This is our place to share parenting perspectives, member news, community events and other ideas.

The AFC Blog presents articles written by our members and people from the local community. If you would like to contribute to the blog (just once or regularly), please contact Amber to get involved!

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  • Tuesday, February 13, 2018 8:00 AM | Anonymous member (Administrator)
    We were told our daughter had a 1 percent chance of surviving. 

    The news came when she was 13 weeks in utero - the time when women normally get to sigh with relief that the most risky part of their pregnancy has passed. Nausea and fatigue are lifting, the honeymoon trimester has arrived, and it's okay to start spreading the word about the little, growing miracle.

    I was told the results after getting a noninvasive prenatal exam called MaterniT21, which tests for genetic disorders. The test is 99 percent accurate for things like Down Syndrome, according to my genetic counselor. 

    What my baby tested positive for was Turner Syndrome, or Monosomy X. It's a condition that happens when one of the sex chromosomes is missing, or partially missing. It affects only females, and can cause a slew of problems including abnormal kidneys, heart defects, failure of the ovaries to develop, and shortened height. Most pregnancies end in miscarriages. 

    I went in a few days later to get a chorionic villus sampling, or CVS, to verify the results. While the noninvasive tests can only give the likelihood of a baby having certain conditions, a CVS will confirm with 100 percent certainty whether they have a genetic disorder. (I was warned when I made my appointment, however, that sometimes there is still a small chance that they will not be able to give a clear answer based on the results.) 

    However, my baby measured too big for the test, and I had to reschedule for an amniocentesis. The doctor said the chance of having a miscarriage was greater if the baby was too large. He advised against proceeding unless I had already made up my mind to terminate the pregnancy if there was any chance of the baby having Turner Syndrome.

    I had to wait three more weeks for the appointment. I felt like a time bomb, wondering if I was going to have a miscarriage at every moment. I was frozen with grief, numbly going through the motions of taking care of my toddlers as happily as I could pretend to be. I piled on layers of clothing trying to disguise my bump, not wanting to talk to anyone about it. I lost a baby last February, and the fragility of creating life was still raw in my mind. 

    At 16 weeks, I got the amniocentesis, which tests the baby's own genetic material from the amniotic fluid. My mom had flown down from Oregon to accompany me to the CVS test; yet I went alone this time since my husband was working. My nerves got the best of me and I didn't sleep the night before, and had only a few bites of cereal hours before the test. After it was over, I went shopping, even though you are supposed to only rest--a suggestion in retrospect that I should have obviously taken more seriously. I ended up being taken to the emergency room in an ambulance after nearly fainting at Nordstrom Rack.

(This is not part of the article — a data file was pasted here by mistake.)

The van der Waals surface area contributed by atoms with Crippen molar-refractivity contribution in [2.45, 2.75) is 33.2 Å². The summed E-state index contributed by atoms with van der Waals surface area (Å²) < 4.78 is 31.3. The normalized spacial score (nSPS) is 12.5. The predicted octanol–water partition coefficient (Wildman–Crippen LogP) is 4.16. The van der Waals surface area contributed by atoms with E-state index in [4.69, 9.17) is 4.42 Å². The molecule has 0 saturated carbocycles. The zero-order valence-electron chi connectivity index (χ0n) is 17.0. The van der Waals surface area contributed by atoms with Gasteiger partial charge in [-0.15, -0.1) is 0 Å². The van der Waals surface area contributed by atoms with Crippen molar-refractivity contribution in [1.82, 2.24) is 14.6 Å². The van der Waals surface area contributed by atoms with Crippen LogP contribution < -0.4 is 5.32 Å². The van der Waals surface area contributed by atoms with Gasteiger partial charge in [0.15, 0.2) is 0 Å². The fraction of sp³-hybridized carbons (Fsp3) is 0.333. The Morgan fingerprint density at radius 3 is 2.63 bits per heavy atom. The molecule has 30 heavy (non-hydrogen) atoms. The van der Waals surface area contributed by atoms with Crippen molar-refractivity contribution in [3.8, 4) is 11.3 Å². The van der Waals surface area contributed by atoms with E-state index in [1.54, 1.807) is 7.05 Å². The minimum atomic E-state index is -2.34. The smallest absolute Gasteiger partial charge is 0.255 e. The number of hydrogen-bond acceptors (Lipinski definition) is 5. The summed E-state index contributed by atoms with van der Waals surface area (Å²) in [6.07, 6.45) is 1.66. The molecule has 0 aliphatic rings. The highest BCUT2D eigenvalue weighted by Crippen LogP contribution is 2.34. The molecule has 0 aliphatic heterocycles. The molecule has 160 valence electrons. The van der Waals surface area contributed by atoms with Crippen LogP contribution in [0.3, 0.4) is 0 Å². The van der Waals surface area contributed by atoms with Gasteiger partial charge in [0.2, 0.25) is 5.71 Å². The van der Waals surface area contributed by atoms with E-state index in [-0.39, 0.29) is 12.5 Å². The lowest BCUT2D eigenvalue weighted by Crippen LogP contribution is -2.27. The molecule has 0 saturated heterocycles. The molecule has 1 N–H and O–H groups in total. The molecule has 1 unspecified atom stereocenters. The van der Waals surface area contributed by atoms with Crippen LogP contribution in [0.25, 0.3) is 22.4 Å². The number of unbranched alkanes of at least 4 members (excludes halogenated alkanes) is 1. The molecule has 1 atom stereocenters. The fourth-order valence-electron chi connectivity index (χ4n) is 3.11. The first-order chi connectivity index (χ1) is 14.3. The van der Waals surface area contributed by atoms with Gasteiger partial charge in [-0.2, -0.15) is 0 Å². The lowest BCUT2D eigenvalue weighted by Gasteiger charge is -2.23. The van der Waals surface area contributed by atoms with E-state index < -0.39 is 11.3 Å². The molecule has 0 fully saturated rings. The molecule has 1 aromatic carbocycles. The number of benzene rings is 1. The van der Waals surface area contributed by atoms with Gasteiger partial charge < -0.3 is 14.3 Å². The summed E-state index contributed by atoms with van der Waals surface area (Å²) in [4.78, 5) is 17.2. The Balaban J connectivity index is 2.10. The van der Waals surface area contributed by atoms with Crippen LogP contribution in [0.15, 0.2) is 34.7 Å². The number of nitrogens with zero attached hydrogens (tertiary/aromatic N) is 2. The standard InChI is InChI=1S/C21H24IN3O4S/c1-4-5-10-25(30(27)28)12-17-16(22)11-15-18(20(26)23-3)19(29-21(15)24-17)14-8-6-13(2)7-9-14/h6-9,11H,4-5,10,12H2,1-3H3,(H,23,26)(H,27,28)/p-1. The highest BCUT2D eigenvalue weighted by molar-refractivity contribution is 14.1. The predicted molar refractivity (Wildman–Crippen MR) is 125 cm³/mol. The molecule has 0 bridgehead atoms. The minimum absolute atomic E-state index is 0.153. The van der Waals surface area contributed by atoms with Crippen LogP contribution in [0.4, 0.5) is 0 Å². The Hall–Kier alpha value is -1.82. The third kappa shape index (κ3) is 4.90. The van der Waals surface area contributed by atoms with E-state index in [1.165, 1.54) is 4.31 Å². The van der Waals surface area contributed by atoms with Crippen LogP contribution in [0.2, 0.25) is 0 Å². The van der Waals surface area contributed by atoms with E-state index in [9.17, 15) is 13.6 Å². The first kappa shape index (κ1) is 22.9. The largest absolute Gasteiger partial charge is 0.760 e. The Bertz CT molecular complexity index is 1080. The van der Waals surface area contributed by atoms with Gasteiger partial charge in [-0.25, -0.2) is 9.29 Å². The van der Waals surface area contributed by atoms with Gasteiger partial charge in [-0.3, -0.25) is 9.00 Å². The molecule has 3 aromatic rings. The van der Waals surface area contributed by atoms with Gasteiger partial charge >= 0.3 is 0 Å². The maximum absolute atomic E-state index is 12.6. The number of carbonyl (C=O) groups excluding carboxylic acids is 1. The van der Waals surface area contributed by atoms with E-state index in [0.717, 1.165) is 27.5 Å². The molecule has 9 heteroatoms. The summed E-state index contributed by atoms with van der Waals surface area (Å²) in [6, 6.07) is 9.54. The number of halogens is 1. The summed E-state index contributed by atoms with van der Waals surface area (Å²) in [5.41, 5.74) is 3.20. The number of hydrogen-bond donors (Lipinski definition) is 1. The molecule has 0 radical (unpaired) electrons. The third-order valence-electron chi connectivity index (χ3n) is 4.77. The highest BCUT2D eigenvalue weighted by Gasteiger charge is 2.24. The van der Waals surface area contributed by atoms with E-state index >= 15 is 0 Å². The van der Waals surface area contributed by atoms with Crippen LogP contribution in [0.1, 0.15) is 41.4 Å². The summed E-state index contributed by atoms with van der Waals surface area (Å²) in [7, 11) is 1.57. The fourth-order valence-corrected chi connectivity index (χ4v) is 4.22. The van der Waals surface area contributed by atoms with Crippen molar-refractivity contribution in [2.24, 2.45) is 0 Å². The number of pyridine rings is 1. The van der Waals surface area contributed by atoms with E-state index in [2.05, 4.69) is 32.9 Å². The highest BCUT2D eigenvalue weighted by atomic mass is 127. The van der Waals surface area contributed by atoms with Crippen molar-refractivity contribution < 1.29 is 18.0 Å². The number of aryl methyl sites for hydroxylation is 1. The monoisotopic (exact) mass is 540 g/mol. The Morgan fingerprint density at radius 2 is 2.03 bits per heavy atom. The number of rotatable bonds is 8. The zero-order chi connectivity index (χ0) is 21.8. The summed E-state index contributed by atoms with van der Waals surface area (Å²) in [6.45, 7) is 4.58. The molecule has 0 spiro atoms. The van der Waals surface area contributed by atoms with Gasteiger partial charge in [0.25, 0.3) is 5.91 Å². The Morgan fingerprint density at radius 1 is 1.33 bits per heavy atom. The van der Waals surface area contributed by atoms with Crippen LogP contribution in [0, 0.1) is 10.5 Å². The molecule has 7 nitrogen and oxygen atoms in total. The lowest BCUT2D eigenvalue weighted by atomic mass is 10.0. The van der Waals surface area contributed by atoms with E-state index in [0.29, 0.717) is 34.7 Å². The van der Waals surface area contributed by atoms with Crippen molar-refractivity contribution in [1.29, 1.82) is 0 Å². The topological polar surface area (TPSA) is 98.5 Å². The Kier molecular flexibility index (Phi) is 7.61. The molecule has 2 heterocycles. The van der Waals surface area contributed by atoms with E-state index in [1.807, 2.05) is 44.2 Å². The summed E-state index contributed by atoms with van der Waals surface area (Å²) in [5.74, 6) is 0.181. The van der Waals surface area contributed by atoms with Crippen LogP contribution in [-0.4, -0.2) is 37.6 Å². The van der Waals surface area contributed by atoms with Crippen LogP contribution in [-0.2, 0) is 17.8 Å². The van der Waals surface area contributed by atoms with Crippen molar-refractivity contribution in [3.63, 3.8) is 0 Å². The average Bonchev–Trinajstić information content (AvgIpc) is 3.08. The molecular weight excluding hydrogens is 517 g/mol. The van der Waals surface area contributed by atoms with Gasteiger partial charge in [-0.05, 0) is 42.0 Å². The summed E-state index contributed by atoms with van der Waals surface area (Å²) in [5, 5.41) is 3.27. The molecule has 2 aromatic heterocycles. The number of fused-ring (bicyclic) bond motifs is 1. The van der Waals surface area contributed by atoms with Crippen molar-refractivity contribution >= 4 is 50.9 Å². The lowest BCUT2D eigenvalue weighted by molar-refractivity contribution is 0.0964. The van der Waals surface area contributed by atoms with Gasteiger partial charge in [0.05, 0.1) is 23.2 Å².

It wasn't the relaxing afternoon I had envisioned, but several days later, I thankfully received the news that my baby was healthy and the test was negative for Turner Syndrome. 

    With my first two children I was never offered noninvasive prenatal testing, which is a blood screening that analyzes the baby's DNA. I don't regret getting the NIPT done because having knowledge is powerful; but I do think it's important to open a discussion about such tests. 

    Like miscarriages, there seems to be a veil of shame or just too much sadness to deal with it openly. Women, myself included, often say how they don't realize how many people have lost babies or dealt with similar testing results and false positives, until they go through it themselves, prompting their friends to share. 

    I am a private person. Yet, having experienced this, I understand how having had more information about how common false positives can be and just having a circle of support during the process can be beneficial; not just emotionally, but for other reasons, too. Many pregnancies are terminated based on results that may not be accurate. 

    For the most part, my husband and I have been fortunate in having two uneventful pregnancies, resulting in healthy kids. While having number three on the way stirred up some anxiety over the impending sleepless nights and chaos to add to our already jam-packed existences, the experience did make us remember to not take the health of our two kids or this little one for granted. Ever. Life is oh so fragile. 

    Baby girl is due May 6.

    -Ananda Paulas

     Ananda has a 4-year-old, a 2-year-old, and one bun in the oven. She is a European-trained photographer. Shooting weddings has taken her to Costa Rica, the Bahamas, multiple states across the U.S., and all over California. Pre-kids, she felt most alive riding rickshaws through monsoons in India, paragliding over the sea in Malaysia, diving into the Mediterranean, accidentally ending up on a Uruguayan freeway in a golf cart, being chased by a monkey in Costa Rica, or eating Toblerone atop a Swiss mountain.
  • Thursday, January 18, 2018 8:00 AM | Anonymous member (Administrator)